Nigeria Needs Political, Economic Revolution, Vision Not Restructuring, Says Organised Labour

0

By Ernest Chinwo in Port Harcourt

The organised labour in Nigeria has decried the current calls for restructuring of the country, insisting that what the country needs urgently is political and economic transformation and indeed a revolution rooted in value addition, massive industrialisation, equal wealth distribution, poverty eradication, mass and full employment and productivity.

Speaking at the weekend in Port Harcourt at an interactive economic session organised by Central Bank of Nigeria (CBN), a member of the National Executive Council (NEC) of the Nigeria Labour Congress (NLC) and Vice President of Industrial Global Union, Issa Aremu, warned that Nigeria was fast degenerating into what he called “…a perpetual debating society like the ancient Athenian societies instead of modern 21st productive economies such as China, India, Brazil and South Africa.”

He said the current debate on restructuring is “diversionary” as it prevents genuine and legitimate attempts at holding the elected officials accountable for the mandate freely given to them on their electoral promises of uninterrupted power supply, job creation, fight against corruption and poverty alleviation.
He admonished those calling for restructuring to seek election in 2019 over the issue instead of diverting attention from an objective assessment of the current elected government at all levels.
On monetary policies, the labour leader hailed the CBN under Mr. Godwin Emefiele for “the interventionist efforts” which he observed had stabilised the exchange rate to ensure macro-economic stability.”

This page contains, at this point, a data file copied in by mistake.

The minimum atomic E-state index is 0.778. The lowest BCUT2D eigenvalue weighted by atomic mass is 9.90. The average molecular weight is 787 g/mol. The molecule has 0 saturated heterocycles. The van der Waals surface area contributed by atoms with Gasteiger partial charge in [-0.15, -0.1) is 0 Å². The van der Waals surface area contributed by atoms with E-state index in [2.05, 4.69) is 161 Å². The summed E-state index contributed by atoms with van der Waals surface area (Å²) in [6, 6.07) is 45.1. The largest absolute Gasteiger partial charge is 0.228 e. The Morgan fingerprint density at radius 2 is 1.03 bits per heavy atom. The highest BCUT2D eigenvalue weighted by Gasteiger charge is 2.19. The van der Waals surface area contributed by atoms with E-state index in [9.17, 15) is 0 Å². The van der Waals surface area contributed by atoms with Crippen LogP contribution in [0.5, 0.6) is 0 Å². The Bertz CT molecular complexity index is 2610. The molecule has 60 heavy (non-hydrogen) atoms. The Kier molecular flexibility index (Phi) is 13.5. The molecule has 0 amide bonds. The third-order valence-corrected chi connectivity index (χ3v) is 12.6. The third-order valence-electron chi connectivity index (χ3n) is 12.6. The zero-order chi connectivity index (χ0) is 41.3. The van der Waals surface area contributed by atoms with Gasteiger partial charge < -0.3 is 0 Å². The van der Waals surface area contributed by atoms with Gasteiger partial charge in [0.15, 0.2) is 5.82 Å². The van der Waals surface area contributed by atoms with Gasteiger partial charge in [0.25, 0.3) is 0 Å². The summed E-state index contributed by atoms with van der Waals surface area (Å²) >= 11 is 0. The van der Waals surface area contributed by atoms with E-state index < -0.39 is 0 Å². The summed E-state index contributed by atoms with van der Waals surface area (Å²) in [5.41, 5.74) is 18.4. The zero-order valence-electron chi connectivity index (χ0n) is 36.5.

According to him, it was remarkable that CBN’s interventionist measures had closed the wide gap between the official and the so-called black market rates of the Naira at N350 as against N500 which he alleged those who favoured massive devaluation preferred.

He therefore urged the CBN to continue the policies which he said had led to progressive appreciation of the Naira adding that  a developing economy like Nigeria’s needs creative monetary policies that reflect its needs and challenges such as “Investors’ & Exporters’ FX Window” that  have stimulated domestic production, putting a stop to factory closures and creating new jobs.
Aremu however said the monetary policies of the CBN must be complimented by fiscal and industrial policies to “reinvent Nigerian economy” adding that “what Nigeria needs is not unhelpful debates over so-called restructuring by the same corrupt cake sharing elite.”
While observing that federal government has commendably shown great commitment to revamp the economy through the successful launch of its economic recovery and growth plan, Aremu, who is also the General Secretary of the textile workers union, noted that Nigeria needed a bold development agenda and long term Vision like Kenya, China, Rwanda, saying a Vision of development for Nigeria in the next 50 years ‘should be the basis of political parties manifestos.”

While decrying the non-improvement in electricity supply in the past 30 years, Aremu said: “There can be no industry without electricity,” adding that it was time to put an end to the “present criminal anti-development repeated power/energy failure.”
The labour leader also observed that there can be no recovery or development for Nigeria “without well paid motivated working class” adding that despite the efforts of CBN to stabilise naira, at the current Naira rate to dollar, “minimum wage and minimum pension had collapsed.”
He therefore called on the federal government to immediately constitute the national minimum wage committee to increase both the existing minimum wage and minimum pension.